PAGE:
Today’s Infoporn: Mercer Island School District Test Scores

There’s something in those Mercer Island house prices: school test scores. I came across this data on the Federal Education Budget Project site by the New America Foundation. They give you data in tabular form, so I used Tableau to create some interesting visualizations of Puget Sound school districts:

Mercer-Island-school-district-Math-and-reading-test-scores

The NCLB scores are defined “according to state-defined proficiency standards,” which makes me think they’re WASL scores. One can absolutely question the WASL as a measurement of student success, but for comparing district by district it should be fine since students throughout the state take the same test every year.

So that first visualization shows that yes, Mercer Island Schools are at the top of area schools in terms of test scores. Now let’s look at some factors that go into test scores: poverty and funding.

Mercer-Island-school-district-poverty-budget-scores-2

Mercer Island has the highest math scores, but also one of the largest per-pupil expenditures at $8,357 (Seattle is the only district with a higher per-pupil figure, at ($9140). Mercer Island gets less of its budget from the federal government than any other district, at 2.9% (the average is 5.7%). And out student poverty rate is lower than all but Issaquah.

This data doesn’t do much more than reinforce the well-known link between affluence and school performance. Higher poverty rates make schools’ jobs more difficult. Federal funding helps, but doesn’t fill all the gaps. We’re lucky to live in Mercer Island but we’re part of a larger region as well, and not all kids in the region are getting the same public education.

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5 responses to “Today’s Infoporn: Mercer Island School District Test Scores

  1. Yes, affluence is a factor, however there are other variables in play that should not be ignored. According the data you used, MISD special education demographic is 9.32% and their “English Language Learner” demographic is 1.77%. The two lowest performing districts in your table have a special education demographic of 12.12% (Renton) and 12.31%(Seattle). There English Language Learner demographics are 14.62% (Renton) and 11.58%(Seattle).

    Having a larger portion of ELL students is a known testing problem and significantly effects the overall performance of the testing group as a whole. In addition, the students who are learning English as a second language often do not read and write their primary language well either, so this glaring testing barrier cannot be overcome with giving the chosen test in other languages.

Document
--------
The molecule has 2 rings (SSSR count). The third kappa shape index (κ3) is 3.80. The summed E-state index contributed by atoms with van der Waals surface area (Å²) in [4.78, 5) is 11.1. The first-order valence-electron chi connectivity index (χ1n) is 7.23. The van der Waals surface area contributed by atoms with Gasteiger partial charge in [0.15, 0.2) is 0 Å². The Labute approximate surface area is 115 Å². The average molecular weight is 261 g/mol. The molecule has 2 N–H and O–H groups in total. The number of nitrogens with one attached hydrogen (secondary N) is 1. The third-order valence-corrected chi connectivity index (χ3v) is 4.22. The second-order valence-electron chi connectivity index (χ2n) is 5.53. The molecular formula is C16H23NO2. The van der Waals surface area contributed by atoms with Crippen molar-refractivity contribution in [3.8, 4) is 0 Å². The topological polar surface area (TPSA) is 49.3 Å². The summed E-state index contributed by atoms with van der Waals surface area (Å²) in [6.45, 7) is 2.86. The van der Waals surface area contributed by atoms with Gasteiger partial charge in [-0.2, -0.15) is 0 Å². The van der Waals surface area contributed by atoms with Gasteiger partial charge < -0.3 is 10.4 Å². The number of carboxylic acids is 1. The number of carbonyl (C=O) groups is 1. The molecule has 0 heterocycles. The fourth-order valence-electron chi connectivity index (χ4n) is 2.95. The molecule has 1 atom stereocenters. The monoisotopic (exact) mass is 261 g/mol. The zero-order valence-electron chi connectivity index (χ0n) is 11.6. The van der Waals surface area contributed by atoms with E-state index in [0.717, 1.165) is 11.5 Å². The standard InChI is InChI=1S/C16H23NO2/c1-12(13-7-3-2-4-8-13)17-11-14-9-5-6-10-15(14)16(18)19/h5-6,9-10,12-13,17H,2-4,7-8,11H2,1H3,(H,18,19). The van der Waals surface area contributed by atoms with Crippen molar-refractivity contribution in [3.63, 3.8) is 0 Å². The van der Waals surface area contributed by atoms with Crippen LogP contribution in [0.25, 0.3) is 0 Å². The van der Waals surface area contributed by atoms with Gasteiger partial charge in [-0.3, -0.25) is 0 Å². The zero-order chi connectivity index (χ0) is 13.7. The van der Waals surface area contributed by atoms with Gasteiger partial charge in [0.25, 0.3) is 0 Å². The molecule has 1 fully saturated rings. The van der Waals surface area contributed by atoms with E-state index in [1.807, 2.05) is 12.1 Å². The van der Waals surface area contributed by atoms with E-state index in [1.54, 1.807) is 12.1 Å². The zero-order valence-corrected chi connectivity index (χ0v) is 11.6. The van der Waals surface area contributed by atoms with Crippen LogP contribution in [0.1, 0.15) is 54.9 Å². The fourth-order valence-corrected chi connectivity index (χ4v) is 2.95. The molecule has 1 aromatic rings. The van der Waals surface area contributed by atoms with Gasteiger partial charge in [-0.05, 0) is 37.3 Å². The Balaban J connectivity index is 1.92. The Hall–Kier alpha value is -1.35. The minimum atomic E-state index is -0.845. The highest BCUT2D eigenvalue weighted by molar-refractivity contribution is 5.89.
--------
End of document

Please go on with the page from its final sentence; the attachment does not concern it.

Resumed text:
2. mercerislandblogger

    Good points, lewlew. Yes, I focused on poverty rate and funding above, but those aren’t perfect indicators, as shown by Seattle’s relatively high per-pupil funding and relatively low test scores. There’s clearly a lot that goes into good school, and much of that can’t be measured.

  3. I think that it’s important to highlight your point about the small amount of federal funding the MISD receives. The more a school, or district as a whole, is independent from government support, the less red tape they have to adhere to. Each dollar brought in from the government has a stipulation tied to it. Public schools that are high functioning tend to receive a lion’s share of their money from private sources. Take a look at the Federal Way Public Academy for another example of high functioning, little government dollar school. They have some of the highest test scores in the state and do not teach to the WASL. Their curriculum is college prep.

  4. Pingback: Two Clutch Saves for Mercer Island Education « Surrounded By Water: A Mercer Island Blog

  5. Pingback: Time to Vote for the School Bond and Levy | Surrounded By Water: A Mercer Island Blog

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